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rethinking, textual criticism

Something to think about this Easter

I love the brutal honesty of the gospel writers. Let the critics say all they want about the “interpolations” of scripture and the collective agenda of the synoptic authors to spin out a story that never actually happened, but you just don’t write an account of the resurrection of Jesus that includes his closest friends and eyewitnesses doubting in his presence after the fact (see Matthew 28:17) if your goal is to launch an air-tight worldwide religious movement.

Let’s just say I could have done a much better job myself, and you probably could have to, if deception was what the New Testament writers were going for. 

The fact of the matter is that doubt is a part of being human. That verse in Matthew 28 shows this wonderfully. Personally I doubt myself, I doubt other people, I doubt motives, I doubt political claims and religious dogmas, I doubt the existence of God, I doubt everything I’ve ever believed in as a person, let alone as a Christian.

Everyone does. The person who refuses to admit this is simply not being honest.  

Funny thing is, though, that if tomorrow morning I woke up and discarded all my belief in Christ and everything I hold onto in life, I’m just as certain that I would then doubt the veracity of my new position as an atheist or agnostic. Doubt is just a part of life.

So I’m all for free-thinking, healthy skepticism, and honest questioning, but I’ve noticed that most people who champion doubt over faith display a remarkable ability to question everything but their own doubting. Somehow we have become convinced of the infallibility of our own reasoning. Yet implicit in the message of the cross is a basic distrust of the powers of the human mind to really apprehend truth at all (see 1 Corinthians 2).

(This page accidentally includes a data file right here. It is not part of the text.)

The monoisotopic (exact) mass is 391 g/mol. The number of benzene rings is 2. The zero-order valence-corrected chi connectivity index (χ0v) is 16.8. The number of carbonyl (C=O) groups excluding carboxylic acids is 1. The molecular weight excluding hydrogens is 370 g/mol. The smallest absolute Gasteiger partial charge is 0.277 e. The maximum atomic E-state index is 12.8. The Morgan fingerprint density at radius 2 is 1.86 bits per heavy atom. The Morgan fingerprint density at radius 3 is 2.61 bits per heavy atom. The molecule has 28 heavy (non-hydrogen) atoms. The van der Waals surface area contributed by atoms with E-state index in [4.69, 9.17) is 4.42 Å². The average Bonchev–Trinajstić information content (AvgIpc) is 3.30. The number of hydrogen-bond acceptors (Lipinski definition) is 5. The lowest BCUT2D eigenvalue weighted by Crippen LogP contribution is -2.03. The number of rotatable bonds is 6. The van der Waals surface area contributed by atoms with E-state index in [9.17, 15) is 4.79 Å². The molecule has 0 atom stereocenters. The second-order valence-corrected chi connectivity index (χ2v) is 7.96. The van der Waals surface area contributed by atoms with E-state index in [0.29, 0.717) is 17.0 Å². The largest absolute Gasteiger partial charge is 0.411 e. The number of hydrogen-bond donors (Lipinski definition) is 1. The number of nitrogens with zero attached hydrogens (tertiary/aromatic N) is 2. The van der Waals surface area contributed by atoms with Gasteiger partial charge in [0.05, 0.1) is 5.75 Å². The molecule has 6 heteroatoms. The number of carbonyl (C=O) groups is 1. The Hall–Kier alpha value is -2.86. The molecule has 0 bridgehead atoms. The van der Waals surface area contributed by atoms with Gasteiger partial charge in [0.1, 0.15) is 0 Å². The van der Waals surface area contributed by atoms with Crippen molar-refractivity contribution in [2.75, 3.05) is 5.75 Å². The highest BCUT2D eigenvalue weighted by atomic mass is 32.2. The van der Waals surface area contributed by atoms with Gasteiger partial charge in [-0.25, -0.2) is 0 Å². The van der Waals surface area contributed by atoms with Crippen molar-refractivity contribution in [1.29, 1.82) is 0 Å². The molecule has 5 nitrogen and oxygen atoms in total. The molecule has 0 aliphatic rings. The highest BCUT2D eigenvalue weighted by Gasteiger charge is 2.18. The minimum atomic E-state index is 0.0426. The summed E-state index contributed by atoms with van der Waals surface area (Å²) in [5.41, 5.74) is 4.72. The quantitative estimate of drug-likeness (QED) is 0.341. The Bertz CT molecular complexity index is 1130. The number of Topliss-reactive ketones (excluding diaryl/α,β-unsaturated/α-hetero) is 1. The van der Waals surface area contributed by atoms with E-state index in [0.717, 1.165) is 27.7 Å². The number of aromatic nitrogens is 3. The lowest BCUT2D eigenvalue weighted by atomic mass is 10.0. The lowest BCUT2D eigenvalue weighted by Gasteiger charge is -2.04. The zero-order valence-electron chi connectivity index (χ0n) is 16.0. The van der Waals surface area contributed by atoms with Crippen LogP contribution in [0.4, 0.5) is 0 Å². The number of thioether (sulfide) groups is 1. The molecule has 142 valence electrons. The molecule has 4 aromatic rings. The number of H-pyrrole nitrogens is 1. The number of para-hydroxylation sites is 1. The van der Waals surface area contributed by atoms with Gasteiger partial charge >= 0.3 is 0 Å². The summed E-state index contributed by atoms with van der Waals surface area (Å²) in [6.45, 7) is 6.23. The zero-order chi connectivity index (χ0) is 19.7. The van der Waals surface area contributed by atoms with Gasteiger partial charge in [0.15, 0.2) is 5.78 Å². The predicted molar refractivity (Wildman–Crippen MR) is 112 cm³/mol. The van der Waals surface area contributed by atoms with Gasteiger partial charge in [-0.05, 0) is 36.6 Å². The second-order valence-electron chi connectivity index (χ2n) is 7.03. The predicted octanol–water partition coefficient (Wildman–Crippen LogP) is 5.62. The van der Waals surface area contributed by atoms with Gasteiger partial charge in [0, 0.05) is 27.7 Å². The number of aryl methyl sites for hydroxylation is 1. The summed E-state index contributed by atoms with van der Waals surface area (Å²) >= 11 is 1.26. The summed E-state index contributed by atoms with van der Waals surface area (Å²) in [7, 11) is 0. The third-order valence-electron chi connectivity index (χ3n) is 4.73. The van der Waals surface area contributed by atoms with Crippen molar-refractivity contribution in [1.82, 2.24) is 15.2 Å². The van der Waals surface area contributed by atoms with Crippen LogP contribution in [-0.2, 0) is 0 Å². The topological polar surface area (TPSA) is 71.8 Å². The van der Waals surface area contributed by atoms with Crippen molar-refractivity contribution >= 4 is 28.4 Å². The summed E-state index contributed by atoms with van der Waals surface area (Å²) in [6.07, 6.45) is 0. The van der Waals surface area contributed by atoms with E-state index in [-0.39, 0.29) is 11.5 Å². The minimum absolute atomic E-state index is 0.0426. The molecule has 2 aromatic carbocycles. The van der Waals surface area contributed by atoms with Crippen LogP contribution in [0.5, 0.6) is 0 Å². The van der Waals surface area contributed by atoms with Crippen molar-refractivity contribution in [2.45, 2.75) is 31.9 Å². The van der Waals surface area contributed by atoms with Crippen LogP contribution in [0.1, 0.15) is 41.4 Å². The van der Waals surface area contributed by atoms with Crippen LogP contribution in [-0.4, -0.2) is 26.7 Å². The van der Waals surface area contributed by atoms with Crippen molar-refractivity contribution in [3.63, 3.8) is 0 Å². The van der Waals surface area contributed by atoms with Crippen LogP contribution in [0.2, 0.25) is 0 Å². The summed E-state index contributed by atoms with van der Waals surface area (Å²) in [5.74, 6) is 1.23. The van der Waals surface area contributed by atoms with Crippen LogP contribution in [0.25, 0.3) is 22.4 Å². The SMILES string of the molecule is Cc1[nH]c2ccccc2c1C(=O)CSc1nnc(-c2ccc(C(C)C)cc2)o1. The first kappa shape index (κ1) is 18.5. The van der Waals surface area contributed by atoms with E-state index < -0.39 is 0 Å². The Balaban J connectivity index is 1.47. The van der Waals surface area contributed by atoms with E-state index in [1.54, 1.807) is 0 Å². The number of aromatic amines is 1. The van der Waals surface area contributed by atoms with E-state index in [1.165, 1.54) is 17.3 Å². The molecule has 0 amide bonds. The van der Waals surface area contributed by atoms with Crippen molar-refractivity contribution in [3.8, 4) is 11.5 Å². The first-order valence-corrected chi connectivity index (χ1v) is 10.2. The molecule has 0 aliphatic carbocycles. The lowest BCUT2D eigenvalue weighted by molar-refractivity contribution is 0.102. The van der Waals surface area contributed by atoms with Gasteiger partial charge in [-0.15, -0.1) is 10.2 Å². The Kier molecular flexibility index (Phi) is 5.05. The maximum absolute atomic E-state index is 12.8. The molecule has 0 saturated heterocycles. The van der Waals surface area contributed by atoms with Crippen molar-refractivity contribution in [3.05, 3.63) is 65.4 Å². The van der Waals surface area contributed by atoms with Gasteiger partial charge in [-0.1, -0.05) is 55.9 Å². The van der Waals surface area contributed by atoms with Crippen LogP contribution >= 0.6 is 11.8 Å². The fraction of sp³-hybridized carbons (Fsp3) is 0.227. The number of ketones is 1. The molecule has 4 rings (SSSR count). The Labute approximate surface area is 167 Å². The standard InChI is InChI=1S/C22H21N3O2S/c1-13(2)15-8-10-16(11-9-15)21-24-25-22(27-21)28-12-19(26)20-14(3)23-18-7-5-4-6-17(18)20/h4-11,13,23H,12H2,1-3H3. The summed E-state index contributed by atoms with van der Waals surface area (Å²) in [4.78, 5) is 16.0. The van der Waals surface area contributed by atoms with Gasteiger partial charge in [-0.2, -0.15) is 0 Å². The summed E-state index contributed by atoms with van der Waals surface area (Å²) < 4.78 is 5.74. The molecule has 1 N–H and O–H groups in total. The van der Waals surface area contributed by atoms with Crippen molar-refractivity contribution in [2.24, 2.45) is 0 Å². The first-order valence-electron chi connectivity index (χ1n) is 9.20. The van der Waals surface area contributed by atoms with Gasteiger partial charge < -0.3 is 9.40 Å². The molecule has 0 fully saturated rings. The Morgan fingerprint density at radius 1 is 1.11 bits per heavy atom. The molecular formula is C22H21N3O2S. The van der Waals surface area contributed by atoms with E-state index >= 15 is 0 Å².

What am I saying? Just that the New Testament bears out an honest approach to life, coupled with a startling breakthrough into the visible realm of a message from “beyond the veil.” And when men and women were first brought face to face with this revelation they really didn’t know what to make of it.

They only knew that their hearts burned within them as he spoke to them of the true meaning of the scripture.

They only knew that hope overflowed from hidden depths within them as they heard the news their teacher had come back from the dead.

They only knew that something had happened-something mysterious and drastic and mighty beyond all comprehension-which would forever change the world, and forever change the way men would relate to God and to one another.

Think about that this Easter!


About Joshua

Writer, husband, father, friend.


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